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Why Man City should resist the temptation to buy from Everton

| 02.07.2016

Everyone has a favourite place to shop. Sometimes you feel let down by the goods on offer, the cost or the quality of the service, but for some reason an inexplicable loyalty exists which keeps bringing you back even if similar products are available elsewhere. Premier League clubs are no different.

Liverpool just completed their fifth signing from Southampton in three summers and most expensive yet, paying £34 million for Sadio Mane despite the suspicion that they haven’t seen value for money from the £59 million that they spent on Dejan Lovren, Adam Lallana, Rickie Lambert and Nathaniel Clyne.

Manchester City’s weak spot is for a trip to Goodison Park, perhaps motivated by the top-of-the-range Richard Dunne that they picked up there in 2000, or more likely a series of bad results against Everton planting a seed of “these guys must be special” that they have never successfully shifted.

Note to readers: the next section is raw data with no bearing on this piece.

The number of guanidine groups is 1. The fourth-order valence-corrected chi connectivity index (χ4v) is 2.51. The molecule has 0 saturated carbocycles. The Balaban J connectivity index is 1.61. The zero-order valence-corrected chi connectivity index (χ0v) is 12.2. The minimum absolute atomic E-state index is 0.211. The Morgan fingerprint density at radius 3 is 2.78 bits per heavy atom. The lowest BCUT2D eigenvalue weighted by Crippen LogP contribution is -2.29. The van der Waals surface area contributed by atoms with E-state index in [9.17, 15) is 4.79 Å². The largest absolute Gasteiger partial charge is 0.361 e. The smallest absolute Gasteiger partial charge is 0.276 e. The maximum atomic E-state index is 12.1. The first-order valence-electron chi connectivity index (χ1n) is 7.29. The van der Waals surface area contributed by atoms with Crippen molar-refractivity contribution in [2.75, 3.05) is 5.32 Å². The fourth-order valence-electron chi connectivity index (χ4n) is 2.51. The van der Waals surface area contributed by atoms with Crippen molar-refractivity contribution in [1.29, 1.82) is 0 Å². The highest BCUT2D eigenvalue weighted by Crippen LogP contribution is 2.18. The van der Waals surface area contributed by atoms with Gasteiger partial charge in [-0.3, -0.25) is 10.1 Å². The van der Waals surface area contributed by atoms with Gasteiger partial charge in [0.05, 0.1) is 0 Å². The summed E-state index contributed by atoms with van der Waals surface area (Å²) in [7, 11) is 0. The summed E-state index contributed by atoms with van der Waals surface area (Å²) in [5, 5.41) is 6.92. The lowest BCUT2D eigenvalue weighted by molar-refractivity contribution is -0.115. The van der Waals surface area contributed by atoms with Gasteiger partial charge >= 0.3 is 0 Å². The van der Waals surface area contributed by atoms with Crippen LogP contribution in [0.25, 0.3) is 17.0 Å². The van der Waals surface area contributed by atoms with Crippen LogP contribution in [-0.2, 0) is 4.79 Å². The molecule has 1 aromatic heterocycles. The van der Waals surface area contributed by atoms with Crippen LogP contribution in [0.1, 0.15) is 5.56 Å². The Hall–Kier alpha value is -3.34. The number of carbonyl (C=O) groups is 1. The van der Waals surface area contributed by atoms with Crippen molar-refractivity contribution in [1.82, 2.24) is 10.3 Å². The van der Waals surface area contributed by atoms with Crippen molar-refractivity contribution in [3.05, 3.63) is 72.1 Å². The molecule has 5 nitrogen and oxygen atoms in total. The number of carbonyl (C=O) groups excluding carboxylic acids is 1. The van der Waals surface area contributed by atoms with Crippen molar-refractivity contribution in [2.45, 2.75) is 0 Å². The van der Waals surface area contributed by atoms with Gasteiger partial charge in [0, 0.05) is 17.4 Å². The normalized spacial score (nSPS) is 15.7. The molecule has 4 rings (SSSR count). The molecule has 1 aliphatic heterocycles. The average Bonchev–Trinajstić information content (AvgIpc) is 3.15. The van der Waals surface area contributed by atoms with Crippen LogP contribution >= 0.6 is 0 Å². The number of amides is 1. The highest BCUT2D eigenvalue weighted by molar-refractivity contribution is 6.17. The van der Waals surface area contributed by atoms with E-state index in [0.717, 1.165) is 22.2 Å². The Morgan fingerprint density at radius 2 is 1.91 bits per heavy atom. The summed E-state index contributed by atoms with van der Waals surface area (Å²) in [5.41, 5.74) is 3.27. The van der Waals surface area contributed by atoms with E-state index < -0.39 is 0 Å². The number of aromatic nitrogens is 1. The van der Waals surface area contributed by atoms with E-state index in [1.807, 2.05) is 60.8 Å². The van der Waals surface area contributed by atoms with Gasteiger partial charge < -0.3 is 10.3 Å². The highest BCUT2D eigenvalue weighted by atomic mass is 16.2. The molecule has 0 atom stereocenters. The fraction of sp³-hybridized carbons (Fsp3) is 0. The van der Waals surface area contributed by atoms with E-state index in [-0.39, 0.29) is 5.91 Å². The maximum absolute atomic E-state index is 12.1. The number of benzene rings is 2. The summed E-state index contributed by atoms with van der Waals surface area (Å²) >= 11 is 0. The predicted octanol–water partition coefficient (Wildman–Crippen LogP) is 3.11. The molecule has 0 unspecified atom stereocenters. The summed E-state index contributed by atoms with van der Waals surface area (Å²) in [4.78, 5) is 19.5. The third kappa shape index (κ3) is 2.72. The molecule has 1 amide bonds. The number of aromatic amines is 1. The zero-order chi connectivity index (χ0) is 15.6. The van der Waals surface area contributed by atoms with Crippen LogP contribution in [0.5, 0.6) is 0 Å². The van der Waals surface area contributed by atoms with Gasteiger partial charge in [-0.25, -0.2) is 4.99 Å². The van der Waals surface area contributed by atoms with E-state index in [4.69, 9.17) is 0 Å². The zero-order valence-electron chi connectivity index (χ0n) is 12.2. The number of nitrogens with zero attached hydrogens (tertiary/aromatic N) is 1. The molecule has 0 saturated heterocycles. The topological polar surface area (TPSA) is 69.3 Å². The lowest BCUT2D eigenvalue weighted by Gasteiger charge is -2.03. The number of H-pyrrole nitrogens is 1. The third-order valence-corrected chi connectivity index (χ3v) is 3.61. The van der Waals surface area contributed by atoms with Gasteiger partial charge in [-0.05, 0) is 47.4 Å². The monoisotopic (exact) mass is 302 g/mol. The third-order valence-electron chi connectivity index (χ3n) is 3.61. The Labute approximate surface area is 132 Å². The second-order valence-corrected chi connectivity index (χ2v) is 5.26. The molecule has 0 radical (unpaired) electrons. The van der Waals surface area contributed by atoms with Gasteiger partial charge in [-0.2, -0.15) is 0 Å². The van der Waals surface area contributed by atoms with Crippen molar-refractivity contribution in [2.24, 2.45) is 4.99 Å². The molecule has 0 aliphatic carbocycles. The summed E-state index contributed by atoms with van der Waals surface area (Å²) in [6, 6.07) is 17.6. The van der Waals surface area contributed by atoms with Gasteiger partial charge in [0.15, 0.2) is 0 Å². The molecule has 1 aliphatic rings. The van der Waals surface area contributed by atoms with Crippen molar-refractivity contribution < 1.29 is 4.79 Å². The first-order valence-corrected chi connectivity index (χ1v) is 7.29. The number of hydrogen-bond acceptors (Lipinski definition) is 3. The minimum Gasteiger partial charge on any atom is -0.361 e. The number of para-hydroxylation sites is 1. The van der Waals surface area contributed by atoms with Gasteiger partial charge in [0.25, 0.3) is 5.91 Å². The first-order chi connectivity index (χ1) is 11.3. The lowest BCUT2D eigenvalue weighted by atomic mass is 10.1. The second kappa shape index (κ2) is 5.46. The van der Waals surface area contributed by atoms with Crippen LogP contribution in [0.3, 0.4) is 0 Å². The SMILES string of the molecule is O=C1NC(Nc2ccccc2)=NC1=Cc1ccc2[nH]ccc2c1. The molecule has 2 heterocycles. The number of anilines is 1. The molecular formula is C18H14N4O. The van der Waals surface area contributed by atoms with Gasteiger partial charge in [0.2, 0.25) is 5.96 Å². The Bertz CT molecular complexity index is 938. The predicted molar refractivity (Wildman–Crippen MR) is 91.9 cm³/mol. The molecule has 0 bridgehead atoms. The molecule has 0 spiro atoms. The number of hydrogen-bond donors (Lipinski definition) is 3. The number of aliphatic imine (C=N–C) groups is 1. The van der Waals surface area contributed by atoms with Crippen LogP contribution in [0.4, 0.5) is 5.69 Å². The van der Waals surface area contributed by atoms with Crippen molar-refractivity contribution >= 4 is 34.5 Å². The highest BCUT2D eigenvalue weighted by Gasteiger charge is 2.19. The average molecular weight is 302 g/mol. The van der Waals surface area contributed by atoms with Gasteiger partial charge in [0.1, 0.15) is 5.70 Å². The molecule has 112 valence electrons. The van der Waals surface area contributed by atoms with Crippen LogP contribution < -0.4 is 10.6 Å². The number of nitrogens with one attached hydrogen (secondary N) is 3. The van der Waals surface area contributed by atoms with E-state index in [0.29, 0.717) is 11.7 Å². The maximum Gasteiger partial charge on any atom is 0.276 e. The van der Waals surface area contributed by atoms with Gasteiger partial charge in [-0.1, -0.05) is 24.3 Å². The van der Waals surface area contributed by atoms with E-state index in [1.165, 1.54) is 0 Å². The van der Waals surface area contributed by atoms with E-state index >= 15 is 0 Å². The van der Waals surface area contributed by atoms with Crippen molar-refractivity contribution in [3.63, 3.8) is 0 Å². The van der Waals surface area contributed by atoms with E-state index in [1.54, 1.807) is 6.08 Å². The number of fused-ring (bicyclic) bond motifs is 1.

They have purchased goods from Goodison twice in the Sheikh Mansour era and never truly had their investment vindicated.

Joleon Lescott did more in his five seasons after joining for £22 million in 2009 than his critics claim, contributing to two Premier League title triumphs, but he started more than 20 top-flight matches in only one campaign and his departure in 2014 came with no transfer fee attached.

Still, at least he had those two winner medals to show for his stay. Jack Rodwell arrived for £12 million in 2012 hyped as a future England captain, started just six league games in his first term as they surrendered the title and then moved to Sunderland after an even less impactful second year. Nowadays, he is usually seen playing the part of unused substitute for the Black Cats.

So if the evidence of John Stones’ 2015-16 – in which Everton’s record with him in the side was P38 W10 D15 L13 compared to P11 W8 D1 L2 without him – isn’t enough to warn Man City that spending £50 million on the centre back would be misguided, their past business with the Toffees’ should be.

Indeed, the 11/5 favourites to win the Premier League generally haven’t found much joy buying domestically in recent seasons, with the list of players that they have paid a fee for since 2012 reading Rodwell, Scott Sinclair, Wilfried Bony, Patrick Roberts, Raheem Sterling and Fabian Delph.

All Odds and Markets are correct as of the date of publishing.



Alex Fortune